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Law of War

Schabas on the OTP’s Attempt to Reconsider Perisic

by Kevin Jon Heller

It’s an excellent post, well worth reading in its entirety. I just want to flag two particularly important points. The first concerns whether, in light of Šainović, Perišić can really be considered fundamentally flawed. Schabas compellingly argues no:

But the Prosecutor is not claiming that any ‘new fact’ has been discovered. Rather, the Prosecutor is arguing that the law has changed as a result of the legal basis of the acquittal of Perišić being ‘unequivocally overturned’. But was it?

First, there was a dissenting opinion in Šainović. Under the circumstances, the word ‘unequivocal’ is probably not appropriate. Second, Judge Ramaroson, who sat in both Perišić and Šainović agreed with the majority judgment in both cases. I would not use the word ‘unequivocal’ to describe such a strange situation. Judge Ramaroson might have enlightened us with a separate opinion to explain the change of heart. Third, the Appeals Chamber cannot ‘overturn’ the Appeals Chamber. It may seem paradoxical, but by refusing to follow the finding in Perišić the judges in Šainović may inadvertently have undermined the authority of their own judgment. Who is to say that yet another five-judge panel of the Appeals Chamber will not ‘overturn’ Šainović, perhaps restoring Perišić or possibily setting out a third vision of aiding and abetting? It seems more accurate to describe what has happened is that four judges of the Appeals Chamber disagree with four other judges of the Appeals Chamber (really, three judges, because one of them disagrees with herself).

The second point concerns the human-rights implications of “reconsidering” Perišić’s acquittal 11 months after it became final. I considered mentioning the issue in my previous post, but ultimately didn’t. Here is what Schabas says:

The real problem with the Prosecutor’s motion concerns the rights of the accused. According to article 14(7) of the International Covenant on Civil and Political Rights, ‘No one shall be liable to be tried or punished again for an offence for which he has already been finally convicted or acquitted in accordance with the law and penal procedure of each country.’ The same rule is formulated slightly differently in article 4 of Protocol No. 7 to the European Convention on Human Rights:

1. No one shall be liable to be tried or punished again in criminal proceedings under the jurisdiction of the same State for an offence for which he has already been finally acquitted or convicted in accordance with the law and penal procedure of the State.

2. The provisions of the preceding paragraph shall not prevent the re-opening of the case in accordance with the law and penal procedure of the State concerned, if there is evidence of new or newly discovered facts, or if there has been a fundamental defect in the previous proceedings, which could affect the outcome of the case.

3. No derogation from this Article shall be made under Article 15 of the Convention.

Can the Prosecutor argue that when Perišić was acquitted by the Appeals Chamber there was ‘a fundamental defect in the proceedings’? There is not much in the way of judicial interpretation on this expression. Recently a Chamber of the European Court of Human Rights held that there was such a ‘fundamental defect’ where an acquittal was based upon an amnesty (Marguš v. Croatia, no. 4455/10, § 74, 13 November 2012). The case is currently pending before the Grand Chamber. But four judges disagreeing with four judges cannot be described as a ‘fundamental defect in the proceedings’.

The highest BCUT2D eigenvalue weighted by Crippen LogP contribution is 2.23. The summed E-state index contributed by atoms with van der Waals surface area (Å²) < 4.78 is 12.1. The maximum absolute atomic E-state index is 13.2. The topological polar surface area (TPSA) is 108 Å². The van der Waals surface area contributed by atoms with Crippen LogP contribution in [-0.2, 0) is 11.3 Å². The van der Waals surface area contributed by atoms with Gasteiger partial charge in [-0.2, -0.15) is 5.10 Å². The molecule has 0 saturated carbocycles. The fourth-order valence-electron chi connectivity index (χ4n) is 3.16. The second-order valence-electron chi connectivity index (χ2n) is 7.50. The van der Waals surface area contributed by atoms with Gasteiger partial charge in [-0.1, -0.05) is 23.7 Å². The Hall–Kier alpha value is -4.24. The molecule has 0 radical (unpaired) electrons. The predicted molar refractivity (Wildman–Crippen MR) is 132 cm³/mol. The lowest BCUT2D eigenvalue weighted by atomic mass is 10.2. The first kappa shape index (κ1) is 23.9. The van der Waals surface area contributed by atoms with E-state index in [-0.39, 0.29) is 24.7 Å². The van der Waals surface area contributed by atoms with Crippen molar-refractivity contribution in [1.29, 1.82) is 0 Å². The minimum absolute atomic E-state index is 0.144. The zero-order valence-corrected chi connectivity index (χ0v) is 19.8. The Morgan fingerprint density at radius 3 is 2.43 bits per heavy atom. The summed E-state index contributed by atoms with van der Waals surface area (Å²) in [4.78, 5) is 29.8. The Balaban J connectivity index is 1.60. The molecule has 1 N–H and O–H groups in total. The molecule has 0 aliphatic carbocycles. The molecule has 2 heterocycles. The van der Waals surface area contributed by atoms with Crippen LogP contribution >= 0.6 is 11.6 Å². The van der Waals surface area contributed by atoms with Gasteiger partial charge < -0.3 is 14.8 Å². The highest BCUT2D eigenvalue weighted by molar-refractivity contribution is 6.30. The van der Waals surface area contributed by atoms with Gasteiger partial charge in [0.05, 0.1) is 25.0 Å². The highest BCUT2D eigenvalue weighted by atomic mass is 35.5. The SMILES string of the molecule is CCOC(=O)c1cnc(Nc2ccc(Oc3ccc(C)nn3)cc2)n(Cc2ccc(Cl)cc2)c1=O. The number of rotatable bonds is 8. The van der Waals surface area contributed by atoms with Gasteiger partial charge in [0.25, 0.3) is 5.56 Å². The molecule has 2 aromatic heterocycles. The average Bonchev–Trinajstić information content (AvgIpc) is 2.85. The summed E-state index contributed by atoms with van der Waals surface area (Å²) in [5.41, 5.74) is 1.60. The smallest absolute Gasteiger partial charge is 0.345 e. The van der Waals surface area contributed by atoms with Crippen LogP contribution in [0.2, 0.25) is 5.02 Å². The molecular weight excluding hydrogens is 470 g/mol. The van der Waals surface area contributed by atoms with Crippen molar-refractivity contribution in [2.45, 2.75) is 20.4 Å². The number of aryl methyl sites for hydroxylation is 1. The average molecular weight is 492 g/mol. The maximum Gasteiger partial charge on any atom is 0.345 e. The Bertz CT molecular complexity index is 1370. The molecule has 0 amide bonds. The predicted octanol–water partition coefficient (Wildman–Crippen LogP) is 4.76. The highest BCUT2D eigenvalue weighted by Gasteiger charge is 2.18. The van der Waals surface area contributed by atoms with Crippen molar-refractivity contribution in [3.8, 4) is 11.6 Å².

The rule against double jeopardy (ne bis in idem) is part of a larger norm known by the term res judicata. It is almost certainly a general principle of law in the sense this expression is employed by article 38 of the Statute of the International Court of Justice. There is something profoundly troublesome about reconsideration of a final acquittal because a new judicial finding concerning legal interpretation is at variance with an earlier one.

I have nothing to add to Schabas’s points. I completely agree with them. We can only hope, for the sake of the ICTY’s legitimacy, that the Appeals Chamber does as well.

Guest Post: Meloni–Can the ICC investigate UK higher echelons’ command responsibility for torture committed by the armed forces against Iraqi detainees?

by Chantal Meloni

[Dr. Chantal Meloni teaches international criminal law at the University of Milan is an Alexander von Humboldt Scholar at Humboldt University of Berlin.]

1. A new complaint (technically a Communication under art. 15 of the Rome Statute) has been lodged on the 10th of January to the Intentional Criminal Court, requesting the Prosecutor to open an investigation into the denounced abuses committed by UK military forces against Iraqi detainees from 2003 to 2008.

The complaint has been presented by the British Public Interest Lawyers (PIL), representing more than 400 Iraqi victims, jointly with the Berlin-based European Centre for Constitutional and Human Rights (ECCHR).

The lawyers’ allegation is that grave mistreatments, including torture and other degrading abuse techniques, were commonly used during the six years in which the UK and Multinational Forces operated in Iraq.

According to the victims’ account the mistreatment was so serious, widespread and spanned across all stages of detention as to amount to “systemic torture”. Out of hundreds of allegations, the lawyers focused in particular and in depth on eighty-five cases to represent the mistreatment and abuses inflicted, which would clearly amount to war crimes.